If you are a child of the '70s, chances are you remember when gas stations around the country were in a quandary centered around a key piece of their everyday equipment. The fuel pump price indicator.

Remember, when many station owners went out with a piece of tape and put the number one up before the price per gallon? It was a stark indicator that things were about to get REAL with the price of gas.

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I remember Wayne, at the Conoco in Kennebec standing with a calculator in hand, ready to calculate the dollar amount of gas I just dumped into Dad's pickup.

That pain, at the pump, was real. Especially for the gas stations. They replaced pumps and installed new equipment.

I just got off the phone with my son Jake, who drives a truck. He said he filled up the truck yesterday. He mentioned that he put $960 worth of diesel in a truck yesterday. Here's where it gets interesting. He said, the pumps only go up to $999.99.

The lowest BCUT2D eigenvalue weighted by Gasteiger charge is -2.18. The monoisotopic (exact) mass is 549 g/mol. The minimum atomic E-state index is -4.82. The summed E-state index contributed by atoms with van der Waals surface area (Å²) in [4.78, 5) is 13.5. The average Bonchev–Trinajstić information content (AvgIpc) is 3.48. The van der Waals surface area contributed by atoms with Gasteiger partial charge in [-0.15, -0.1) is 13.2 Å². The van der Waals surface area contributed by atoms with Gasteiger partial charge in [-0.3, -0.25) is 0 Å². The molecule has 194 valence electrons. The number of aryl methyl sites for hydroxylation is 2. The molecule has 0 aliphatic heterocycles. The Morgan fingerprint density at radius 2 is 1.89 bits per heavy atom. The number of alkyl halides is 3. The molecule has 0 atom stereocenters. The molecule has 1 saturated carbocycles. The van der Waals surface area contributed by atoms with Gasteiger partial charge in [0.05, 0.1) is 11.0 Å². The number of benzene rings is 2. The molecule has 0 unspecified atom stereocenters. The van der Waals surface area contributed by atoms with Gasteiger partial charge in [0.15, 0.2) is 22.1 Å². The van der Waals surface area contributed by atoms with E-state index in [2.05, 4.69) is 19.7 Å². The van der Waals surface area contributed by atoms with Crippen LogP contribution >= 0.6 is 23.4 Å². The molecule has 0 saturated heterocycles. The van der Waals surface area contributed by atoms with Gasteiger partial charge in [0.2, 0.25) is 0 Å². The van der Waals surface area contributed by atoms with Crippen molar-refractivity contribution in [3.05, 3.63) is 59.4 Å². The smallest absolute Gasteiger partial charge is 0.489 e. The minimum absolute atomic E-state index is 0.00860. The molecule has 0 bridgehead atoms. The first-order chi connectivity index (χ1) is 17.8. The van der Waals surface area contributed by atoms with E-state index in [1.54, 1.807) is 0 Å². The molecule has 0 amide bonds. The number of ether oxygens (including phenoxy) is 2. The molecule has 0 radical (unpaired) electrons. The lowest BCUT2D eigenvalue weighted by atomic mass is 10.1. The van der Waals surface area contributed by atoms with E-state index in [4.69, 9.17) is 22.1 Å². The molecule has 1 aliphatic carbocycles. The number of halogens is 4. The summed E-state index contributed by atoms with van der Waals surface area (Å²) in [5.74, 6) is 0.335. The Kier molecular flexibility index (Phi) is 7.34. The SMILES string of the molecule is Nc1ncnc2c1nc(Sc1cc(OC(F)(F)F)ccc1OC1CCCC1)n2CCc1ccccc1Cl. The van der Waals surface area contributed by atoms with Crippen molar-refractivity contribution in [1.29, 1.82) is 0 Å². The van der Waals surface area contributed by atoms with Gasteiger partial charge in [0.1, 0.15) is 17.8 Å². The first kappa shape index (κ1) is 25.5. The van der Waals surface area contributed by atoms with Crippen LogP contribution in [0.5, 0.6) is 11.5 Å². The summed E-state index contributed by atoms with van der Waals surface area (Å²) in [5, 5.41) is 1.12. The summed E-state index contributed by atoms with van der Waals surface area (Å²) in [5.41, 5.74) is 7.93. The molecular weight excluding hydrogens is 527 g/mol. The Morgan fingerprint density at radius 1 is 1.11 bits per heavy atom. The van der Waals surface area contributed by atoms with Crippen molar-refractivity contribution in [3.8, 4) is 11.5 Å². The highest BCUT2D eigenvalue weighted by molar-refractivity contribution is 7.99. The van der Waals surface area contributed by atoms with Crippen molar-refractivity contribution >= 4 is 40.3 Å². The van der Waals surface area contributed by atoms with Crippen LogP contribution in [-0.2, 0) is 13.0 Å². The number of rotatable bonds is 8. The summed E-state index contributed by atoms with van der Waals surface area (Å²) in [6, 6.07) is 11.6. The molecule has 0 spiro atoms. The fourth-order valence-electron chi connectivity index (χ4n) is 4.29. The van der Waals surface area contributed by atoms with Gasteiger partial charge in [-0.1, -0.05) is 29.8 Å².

Today's price for diesel was $4.95 here in Sioux Falls today. That price won't have to go up much more before truck drivers will have to stop pumping, finish their transaction, then card up again and finish filling.

Oh, there is good news though. While they're standing there pouring fuel they get the opportunity to watch the whole feed. You know the one that touts a hotdog for sale inside the store.

LOOK: See how much gasoline cost the year you started driving

To find out more about how has the price of gas changed throughout the years, Stacker ran the numbers on the cost of a gallon of gasoline for each of the last 84 years. Using data from the Bureau of Labor Statistics (released in April 2020), we analyzed the average price for a gallon of unleaded regular gasoline from 1976 to 2020 along with the Consumer Price Index (CPI) for unleaded regular gasoline from 1937 to 1976, including the absolute and inflation-adjusted prices for each year.

Read on to explore the cost of gas over time and rediscover just how much a gallon was when you first started driving.